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August 24, 1993



The opinion of the court was delivered by: WILLIAM D. STIEHL


STIEHL, Chief Judge:

 This matter is before the Court on various motions relating to settlements entered into between plaintiff and several defendants.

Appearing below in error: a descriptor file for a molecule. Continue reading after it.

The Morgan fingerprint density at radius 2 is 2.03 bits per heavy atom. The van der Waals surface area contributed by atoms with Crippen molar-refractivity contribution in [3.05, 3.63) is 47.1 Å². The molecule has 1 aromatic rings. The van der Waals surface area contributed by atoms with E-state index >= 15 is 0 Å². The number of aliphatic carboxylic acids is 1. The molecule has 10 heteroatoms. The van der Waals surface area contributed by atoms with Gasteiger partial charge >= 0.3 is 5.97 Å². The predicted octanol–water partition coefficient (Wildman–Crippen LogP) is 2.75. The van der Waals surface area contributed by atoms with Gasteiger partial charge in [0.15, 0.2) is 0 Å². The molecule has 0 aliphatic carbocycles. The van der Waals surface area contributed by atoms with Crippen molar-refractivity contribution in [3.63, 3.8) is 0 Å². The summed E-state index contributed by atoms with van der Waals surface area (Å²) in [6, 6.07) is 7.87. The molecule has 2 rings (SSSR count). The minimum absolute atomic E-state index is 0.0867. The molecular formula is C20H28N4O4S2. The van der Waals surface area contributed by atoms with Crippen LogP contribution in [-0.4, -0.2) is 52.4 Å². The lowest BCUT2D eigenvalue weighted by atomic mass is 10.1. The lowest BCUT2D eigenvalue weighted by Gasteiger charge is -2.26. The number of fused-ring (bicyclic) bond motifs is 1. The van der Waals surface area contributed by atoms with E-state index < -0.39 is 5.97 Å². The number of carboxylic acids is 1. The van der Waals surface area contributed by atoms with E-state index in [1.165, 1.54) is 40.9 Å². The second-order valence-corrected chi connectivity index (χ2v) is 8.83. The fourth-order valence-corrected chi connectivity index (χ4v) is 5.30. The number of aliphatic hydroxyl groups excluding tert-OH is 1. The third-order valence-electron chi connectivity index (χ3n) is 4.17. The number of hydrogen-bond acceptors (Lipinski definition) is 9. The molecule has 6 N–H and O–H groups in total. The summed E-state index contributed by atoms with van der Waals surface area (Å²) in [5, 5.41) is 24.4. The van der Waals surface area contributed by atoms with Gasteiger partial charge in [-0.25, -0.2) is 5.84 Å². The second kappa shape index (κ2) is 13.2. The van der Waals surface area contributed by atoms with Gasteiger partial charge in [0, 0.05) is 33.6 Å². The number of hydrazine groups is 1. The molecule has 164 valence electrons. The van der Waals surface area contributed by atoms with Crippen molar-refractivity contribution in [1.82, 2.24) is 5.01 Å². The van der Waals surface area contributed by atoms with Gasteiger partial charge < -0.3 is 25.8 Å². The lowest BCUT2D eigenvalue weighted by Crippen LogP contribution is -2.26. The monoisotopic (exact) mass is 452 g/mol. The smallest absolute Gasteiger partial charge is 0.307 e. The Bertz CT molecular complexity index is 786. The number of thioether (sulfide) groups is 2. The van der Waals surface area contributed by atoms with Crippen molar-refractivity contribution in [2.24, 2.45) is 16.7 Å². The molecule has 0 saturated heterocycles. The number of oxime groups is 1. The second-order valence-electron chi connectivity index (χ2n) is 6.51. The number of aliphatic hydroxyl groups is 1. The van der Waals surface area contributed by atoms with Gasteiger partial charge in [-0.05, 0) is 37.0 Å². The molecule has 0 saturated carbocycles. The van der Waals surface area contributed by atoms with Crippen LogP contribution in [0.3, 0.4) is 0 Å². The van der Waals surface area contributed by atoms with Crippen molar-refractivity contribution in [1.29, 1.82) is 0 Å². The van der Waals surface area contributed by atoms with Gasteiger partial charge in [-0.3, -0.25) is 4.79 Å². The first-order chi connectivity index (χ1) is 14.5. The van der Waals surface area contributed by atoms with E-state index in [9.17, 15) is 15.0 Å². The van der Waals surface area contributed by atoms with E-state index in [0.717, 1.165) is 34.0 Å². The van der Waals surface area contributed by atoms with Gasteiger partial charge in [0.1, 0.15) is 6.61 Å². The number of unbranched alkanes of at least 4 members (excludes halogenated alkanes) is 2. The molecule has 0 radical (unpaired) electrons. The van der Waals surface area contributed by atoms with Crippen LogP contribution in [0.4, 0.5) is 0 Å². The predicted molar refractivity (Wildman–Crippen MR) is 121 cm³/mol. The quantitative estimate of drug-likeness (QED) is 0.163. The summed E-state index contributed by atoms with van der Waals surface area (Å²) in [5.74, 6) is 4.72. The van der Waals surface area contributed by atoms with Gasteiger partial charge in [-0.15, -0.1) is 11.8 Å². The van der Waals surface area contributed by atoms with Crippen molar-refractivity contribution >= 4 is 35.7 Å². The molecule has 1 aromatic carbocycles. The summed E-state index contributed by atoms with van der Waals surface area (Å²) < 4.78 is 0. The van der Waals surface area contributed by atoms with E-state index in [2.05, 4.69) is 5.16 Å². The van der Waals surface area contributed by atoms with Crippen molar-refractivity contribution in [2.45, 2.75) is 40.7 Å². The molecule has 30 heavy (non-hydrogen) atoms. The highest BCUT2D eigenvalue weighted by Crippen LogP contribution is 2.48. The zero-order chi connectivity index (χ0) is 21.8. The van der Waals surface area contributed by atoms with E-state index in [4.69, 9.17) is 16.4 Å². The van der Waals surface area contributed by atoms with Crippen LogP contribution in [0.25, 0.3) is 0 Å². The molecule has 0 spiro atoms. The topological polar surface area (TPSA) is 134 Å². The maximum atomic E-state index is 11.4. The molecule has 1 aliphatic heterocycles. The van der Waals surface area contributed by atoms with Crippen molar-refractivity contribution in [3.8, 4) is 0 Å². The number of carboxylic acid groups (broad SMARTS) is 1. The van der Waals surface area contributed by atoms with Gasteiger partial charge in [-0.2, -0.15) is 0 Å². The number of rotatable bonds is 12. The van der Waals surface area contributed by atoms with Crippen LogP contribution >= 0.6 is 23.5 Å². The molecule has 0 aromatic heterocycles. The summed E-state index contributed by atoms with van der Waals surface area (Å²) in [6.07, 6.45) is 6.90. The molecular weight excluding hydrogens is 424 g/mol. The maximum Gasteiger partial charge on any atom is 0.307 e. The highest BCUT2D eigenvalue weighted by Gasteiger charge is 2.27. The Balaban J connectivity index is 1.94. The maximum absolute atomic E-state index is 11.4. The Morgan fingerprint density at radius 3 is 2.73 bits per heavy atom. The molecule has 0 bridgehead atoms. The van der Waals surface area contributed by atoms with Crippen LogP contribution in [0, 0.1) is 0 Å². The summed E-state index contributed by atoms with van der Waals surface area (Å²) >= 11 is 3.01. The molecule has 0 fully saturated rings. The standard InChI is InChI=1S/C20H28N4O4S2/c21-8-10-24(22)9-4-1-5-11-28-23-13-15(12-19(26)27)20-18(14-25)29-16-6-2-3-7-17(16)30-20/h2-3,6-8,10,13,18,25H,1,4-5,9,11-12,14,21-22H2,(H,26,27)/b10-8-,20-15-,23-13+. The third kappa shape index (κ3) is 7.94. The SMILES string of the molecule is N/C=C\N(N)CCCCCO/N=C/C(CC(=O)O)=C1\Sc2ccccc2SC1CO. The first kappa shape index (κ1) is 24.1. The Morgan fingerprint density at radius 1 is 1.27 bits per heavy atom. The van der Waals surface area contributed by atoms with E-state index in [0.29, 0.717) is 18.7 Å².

On April 2, 1993, and June 16, 1993, the Court entered general orders of dismissal based upon reported settlements between plaintiff and the "Popkin and Stern" defendants, and the "Wyss, Stillwell, Greenwood and Walters" defendants, respectively. Plaintiff thereafter filed a motion requesting the Court to modify the April 2, 1993 Order. Spencer Smith, one of the non-settling defendants, filed a motion to vacate the April 2 Order, asserting that the settling defendants should remain parties. Emert Wyss, Arthur Greenwood, Raymond Stillwell, and the law firm of Wyss, Stillwell, Greenwood, and Walters (WSG&W), who have since become settling defendants, filed two similar motions to vacate the April 2 Order. Jeffrey Gershman, one of the settling defendants, filed a memorandum in opposition to the motions to vacate the April 2 Order, and asserted his own motion to impose a settlement bar based upon the proportionate fault rule. Jeffrey Michelman, another settling defendant, has joined in Gershman's motion. Subsequently, plaintiff filed a motion requesting the Court to schedule a good faith hearing to approve the settlements with the Popkin and Stern defendants and Jeffrey Gershman, and to impose a pro tanto settlement bar rule.